Currently the drummer with Wishbone Ash and having worked with such diverse figures as A-Ha, Asia and Noel Richards, MIKE STURGIS is a music biz veteran. He spoke to Mark Chatterton.

Mike Sturgis
Mike Sturgis

Mike Sturgis may not be a name that is well known in contemporary Christian music circles, but this American drummer, based in London, has played with Noel Richards and Matt Redman and also sat behind the kit with such well known names on the mainstream as Norwegian popsters A-Ha and '80s supergroup Asia. Mike is currently the drummer with Wishbone Ash, the '70s group famous for their twin lead guitar sound while his most recent hit is providing the drums for the Children In Need chart topper "Perfect Day". Mike was offered that particular session through a friend of his, Simon Hanhart, who had produced and engineered an album he had played on by the group Psycho Motel, led by former Iron Maiden guitarist Adrian Smith.

"Simon was doing the engineering and co-producing for 'Perfect Day'," said Mike, "and the drums and the bass were the last things to go on the recording. The guys who co-produced the record (Music Sculptors) said to Simon, 'Do you know anyone?' and he recommended me. Unfortunately, none of the musicians were credited for their part, which was a great shame, but that's the way these things go. I'm still very pleased that I've done the track and been a part of it. Although I've played on a couple of top 10 singles with A-Ha, this is the first time that I've had a number one record. It's a great feeling to turn on the radio or walk into a shop and hear yourself playing. The fact that all these famous personalities were involved was pretty amazing and the fact that it was for Children In Need meant that it was just a win/win opportunity all the way around."

Mike, originally from Onalaska in Wisconsin, has lived in London for just over 10 years now, having first arrived to take up the role of drummer in the A-Ha band in 1986. Prior to that he was at the University of Miami in Florida studying music, having moved there from Wisconsin, at the age of 21 with a wealth of experience from playing drums in several local bands. Mike said, "It was when I reached the age of 21 that I decided that I really wanted to study music. It had been my greatest passion since the age of 10. When I was a kid I grew up listening to a lot of early Beatles stuff, as well as Alice Cooper, Uriah Heep, Deep Purple and other groups like that. The first concert that I actually went to was Edgar Winter with Black Oak Arkansas. I started off playing drums then I took up a bit of piano for a while when I was younger, but I really didn't stick with it. It did give me a working knowledge of harmony and theory however. I went to a local university in my hometown first and played in a jazz band there. But there wasn't really much rock in my playing until the end of my course at Miami. The actual degree I took was a Bachelor of Arts in studio music and jazz. It's a great programme if you want to study music and very practical."

Mike's Christian faith has been a part of his life from an early age, but it wasn't until he was a student at the University of Miami that it really made a difference in his life. "Christianity has always been there in my family, but not in a way that was too serious. I remember as a 10-year-old watching Billy Graham and being really struck by him and I really felt at that point that I was a Christian. But as I went through my teens it was something that I just didn't take too seriously, so it wasn't until I got to Miami that I really re-introduced my faith into my life. By doing that it actually created a lot of problems for me in the environment I was in and with the people I was living with and working with at the time. It caused a lot of conflict, but thankfully even my friends who weren't Christians stood by me. There were a lot of things that I was trying to work through and I think that socially I became quite awkward in certain ways!"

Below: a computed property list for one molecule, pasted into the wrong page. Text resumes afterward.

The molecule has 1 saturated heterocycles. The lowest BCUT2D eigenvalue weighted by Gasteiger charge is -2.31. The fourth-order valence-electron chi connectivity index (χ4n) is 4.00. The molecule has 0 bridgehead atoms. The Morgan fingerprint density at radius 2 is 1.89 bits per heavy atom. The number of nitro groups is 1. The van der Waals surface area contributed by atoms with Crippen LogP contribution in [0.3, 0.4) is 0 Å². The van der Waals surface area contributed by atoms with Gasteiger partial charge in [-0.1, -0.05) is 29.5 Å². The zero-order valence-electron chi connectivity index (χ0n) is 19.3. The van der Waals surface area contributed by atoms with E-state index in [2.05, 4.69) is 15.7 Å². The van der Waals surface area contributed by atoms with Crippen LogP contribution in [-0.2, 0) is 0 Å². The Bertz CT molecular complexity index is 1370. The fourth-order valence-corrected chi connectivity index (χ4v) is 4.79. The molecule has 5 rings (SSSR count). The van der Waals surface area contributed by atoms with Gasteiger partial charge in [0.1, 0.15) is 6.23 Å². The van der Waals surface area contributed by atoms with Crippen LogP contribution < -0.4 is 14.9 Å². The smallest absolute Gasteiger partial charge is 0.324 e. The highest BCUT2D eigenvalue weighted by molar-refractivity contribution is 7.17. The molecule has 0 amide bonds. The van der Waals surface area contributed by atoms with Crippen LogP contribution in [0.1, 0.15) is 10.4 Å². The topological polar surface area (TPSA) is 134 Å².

Mike's musical career took off in a surprising way shortly before he completed his course in Miami. Said Mike, "I was two weeks away from graduating when I got a call from a friend who had been at the same university the year before. He told me that he'd just gotten the gig as the keyboard player with A-Ha and he'd convinced the guys to fly me over and give me an audition. I asked him when I needed to be there by. He said basically last week! This was on a Sunday and by Wednesday I was on a plane to London. Before that I actually had a discussion with my professors. They said this is what you've been training for over four years to do. It would be silly if you didn't take this. I just had to submit a couple of assignments and then they gave me the go-ahead to leave the course a couple of weeks early, passing me without any problems. There was literally no gap between me finishing university and being out on the road with A-Ha."

A-Ha by then had four top 10 hits, including the chart topping "Take On Me" and "The Sun Always Shines On TV", but they had not actually toured as a band. This had led to them having a massive teenage audience. Mike had quite a shock when he first met up with the band in London. "I flew into Gatwick and was driven straight to their hotel in central London where a press conference was taking place. There were hundreds of fans outside the hotel and MTV and all these press cameras were that and I thought, 'What the heck have I got myself into!'"

After nine months on the road with A-Ha, Mike was in the line up that recorded the theme song for the next James Bond film, The Living Daylights. A-Ha then did another three months touring before Mike decided to remain in London! This called for a strong belief in God's leading. "I felt this strong sense that basically this was where God wanted me. I would say that was the main reason why I stayed in London. I was someone who was not legally able to work, as I didn't have a work permit at the time, so it wasn't an obvious choice. Now as I look back, I can basically see all that God has done in my life from that point onwards and for that I'm very grateful."